Since 2012 when these figures were calculated, we have seen significant food price inflation, we have also experienced unrelenting prices rises from the utility providers. But most significantly we have seen the adult minimum wage rise from its 2012 level of £6.08 to today’s £7.50. Add onto this the extra National insurance and pension costs and an industry that is extremely labour intensive is confronting significant cost pressures.
The current picture for UIFSM is far from rosy, some schools being forced into making cuts to teaching because the £2.30 per meal isn’t enough and tales of caterers cutting back on quality as their costs rise against a fixed income.
Looking forward and assuming a labour victory and the point where Jeremy Corbyn implements his Universal Junior FSM policy.
The first thing to note is that older children eat more, the cost of producing a meal for a 4 year old reception child is very different to that of a 11yr old in year six, also inflation is on the rise again, all adding yet more cost pressures.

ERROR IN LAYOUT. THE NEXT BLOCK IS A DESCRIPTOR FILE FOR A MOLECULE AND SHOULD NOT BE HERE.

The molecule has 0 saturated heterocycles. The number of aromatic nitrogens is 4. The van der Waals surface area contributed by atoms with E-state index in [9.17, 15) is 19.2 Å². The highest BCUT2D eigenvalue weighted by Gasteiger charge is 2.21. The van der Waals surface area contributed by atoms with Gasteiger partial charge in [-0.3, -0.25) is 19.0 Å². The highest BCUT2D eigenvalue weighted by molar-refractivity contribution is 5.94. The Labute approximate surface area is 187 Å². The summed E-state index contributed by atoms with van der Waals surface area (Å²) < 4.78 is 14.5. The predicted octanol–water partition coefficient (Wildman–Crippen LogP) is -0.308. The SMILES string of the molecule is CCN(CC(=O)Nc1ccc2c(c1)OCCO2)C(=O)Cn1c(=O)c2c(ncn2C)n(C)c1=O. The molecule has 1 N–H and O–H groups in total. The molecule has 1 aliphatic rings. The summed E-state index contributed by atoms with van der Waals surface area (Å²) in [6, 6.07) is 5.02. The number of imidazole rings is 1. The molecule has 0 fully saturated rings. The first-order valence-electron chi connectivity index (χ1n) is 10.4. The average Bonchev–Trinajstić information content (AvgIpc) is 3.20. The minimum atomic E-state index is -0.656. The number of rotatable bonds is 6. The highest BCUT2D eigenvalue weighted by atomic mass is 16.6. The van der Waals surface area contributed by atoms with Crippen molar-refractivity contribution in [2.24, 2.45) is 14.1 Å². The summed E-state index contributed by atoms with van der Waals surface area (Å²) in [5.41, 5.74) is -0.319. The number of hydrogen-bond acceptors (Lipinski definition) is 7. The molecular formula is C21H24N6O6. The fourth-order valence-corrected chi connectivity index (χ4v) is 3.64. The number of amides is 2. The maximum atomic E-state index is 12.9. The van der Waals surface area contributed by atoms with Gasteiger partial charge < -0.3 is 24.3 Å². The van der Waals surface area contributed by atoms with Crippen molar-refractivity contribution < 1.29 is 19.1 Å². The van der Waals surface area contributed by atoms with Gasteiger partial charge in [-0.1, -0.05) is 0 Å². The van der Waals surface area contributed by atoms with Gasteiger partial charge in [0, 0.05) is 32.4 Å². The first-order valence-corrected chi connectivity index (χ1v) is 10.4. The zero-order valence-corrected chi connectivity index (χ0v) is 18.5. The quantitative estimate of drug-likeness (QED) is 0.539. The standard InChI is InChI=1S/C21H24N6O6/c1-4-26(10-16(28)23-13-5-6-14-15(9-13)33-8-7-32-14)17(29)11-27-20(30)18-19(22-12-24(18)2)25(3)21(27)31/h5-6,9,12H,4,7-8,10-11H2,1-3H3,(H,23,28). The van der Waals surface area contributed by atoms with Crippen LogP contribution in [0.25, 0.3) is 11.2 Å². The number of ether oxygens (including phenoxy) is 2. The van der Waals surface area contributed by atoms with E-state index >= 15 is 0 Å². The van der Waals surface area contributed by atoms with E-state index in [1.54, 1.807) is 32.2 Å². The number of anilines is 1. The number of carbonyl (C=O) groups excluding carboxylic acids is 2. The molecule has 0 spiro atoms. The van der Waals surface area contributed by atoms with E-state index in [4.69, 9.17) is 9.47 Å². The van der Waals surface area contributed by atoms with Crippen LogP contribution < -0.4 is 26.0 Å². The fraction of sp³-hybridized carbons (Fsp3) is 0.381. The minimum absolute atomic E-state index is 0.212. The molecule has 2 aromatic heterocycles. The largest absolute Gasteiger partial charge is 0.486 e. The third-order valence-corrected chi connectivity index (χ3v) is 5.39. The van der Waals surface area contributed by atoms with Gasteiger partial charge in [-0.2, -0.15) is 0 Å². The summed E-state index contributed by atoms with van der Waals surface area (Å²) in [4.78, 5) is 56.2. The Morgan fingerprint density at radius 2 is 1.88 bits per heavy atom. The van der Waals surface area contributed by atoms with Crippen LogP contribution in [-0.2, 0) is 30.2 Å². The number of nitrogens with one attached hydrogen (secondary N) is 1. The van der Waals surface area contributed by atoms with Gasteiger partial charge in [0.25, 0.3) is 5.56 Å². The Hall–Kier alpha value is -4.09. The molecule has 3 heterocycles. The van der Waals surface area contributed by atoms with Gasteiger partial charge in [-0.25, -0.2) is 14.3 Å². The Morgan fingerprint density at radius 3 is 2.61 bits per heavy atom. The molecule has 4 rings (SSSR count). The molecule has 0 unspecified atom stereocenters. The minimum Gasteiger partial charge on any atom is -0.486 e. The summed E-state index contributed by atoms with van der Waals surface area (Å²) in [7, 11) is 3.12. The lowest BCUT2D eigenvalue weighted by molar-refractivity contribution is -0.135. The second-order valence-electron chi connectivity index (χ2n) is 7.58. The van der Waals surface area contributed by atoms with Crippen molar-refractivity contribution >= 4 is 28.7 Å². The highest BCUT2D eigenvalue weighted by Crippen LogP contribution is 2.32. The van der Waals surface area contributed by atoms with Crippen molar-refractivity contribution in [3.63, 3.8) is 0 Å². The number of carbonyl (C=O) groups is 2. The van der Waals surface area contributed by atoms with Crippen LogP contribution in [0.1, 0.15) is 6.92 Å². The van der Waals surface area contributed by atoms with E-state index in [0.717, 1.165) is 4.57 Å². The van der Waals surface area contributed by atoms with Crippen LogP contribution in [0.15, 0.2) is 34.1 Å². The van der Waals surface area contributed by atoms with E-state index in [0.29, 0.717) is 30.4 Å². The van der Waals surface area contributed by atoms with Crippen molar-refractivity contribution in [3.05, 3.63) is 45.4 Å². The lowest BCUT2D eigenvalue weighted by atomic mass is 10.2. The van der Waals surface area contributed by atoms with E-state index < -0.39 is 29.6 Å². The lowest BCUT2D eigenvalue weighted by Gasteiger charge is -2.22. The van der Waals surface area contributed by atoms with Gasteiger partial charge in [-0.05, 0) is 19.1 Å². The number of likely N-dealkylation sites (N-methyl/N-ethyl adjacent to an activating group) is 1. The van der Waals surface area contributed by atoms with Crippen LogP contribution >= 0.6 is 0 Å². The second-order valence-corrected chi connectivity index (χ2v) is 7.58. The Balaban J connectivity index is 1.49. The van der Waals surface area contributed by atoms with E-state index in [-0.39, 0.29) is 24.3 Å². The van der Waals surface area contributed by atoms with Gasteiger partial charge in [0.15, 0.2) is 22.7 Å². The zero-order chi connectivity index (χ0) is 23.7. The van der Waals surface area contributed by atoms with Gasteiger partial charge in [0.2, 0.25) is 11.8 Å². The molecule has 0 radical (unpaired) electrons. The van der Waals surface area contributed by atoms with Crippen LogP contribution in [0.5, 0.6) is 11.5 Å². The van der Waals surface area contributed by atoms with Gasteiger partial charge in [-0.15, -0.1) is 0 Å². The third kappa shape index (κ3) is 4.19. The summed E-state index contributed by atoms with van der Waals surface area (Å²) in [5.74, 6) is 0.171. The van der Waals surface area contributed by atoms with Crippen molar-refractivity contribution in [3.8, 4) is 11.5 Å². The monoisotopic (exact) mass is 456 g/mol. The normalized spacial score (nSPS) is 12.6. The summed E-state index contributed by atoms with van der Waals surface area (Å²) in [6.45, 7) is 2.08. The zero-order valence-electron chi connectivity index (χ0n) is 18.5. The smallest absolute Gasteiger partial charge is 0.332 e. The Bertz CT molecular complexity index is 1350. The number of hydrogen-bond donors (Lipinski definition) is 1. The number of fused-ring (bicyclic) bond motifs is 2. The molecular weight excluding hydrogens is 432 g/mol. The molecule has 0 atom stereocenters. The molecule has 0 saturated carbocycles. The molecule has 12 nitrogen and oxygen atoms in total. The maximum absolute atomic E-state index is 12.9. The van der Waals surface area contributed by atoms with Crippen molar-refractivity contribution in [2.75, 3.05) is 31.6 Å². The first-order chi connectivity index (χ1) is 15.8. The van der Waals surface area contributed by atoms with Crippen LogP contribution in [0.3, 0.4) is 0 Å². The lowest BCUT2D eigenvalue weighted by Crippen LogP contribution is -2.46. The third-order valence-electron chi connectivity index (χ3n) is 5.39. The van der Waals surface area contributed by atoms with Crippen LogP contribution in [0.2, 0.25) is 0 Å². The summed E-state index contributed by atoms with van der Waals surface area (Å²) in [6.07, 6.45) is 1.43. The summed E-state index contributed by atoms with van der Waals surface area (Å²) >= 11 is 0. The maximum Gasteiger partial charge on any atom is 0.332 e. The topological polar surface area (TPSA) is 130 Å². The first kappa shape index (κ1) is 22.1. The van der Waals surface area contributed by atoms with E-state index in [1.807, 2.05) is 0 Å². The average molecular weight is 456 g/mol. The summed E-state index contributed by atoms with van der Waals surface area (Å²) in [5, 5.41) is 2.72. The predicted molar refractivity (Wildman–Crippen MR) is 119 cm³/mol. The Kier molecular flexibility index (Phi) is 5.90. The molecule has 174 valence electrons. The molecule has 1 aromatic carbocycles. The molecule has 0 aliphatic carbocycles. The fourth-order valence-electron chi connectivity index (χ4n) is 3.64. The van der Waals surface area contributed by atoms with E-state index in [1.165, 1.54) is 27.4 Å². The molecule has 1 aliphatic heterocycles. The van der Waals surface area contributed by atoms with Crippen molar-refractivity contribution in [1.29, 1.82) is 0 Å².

However it is wages that remain the biggest factor needing to be accounted for, because of the simple fact, if Labour win they have promised to increase the minimum wage to £10 per hour in 2020.
That’s around 65% higher than the £6.08 rate in force when the £2.30 per meal was calculated. With the research showing labour constituting over half the meal costs (52%), the rise in minimum wage would push labour costs up from its baseline of £1.20 to £1.97 around 86% of the grant, leaving 32p for ingredients and everything else. Basically, if the national minimum wage goes up, it simply becomes untenable for caterers to provide a meal for £2.30.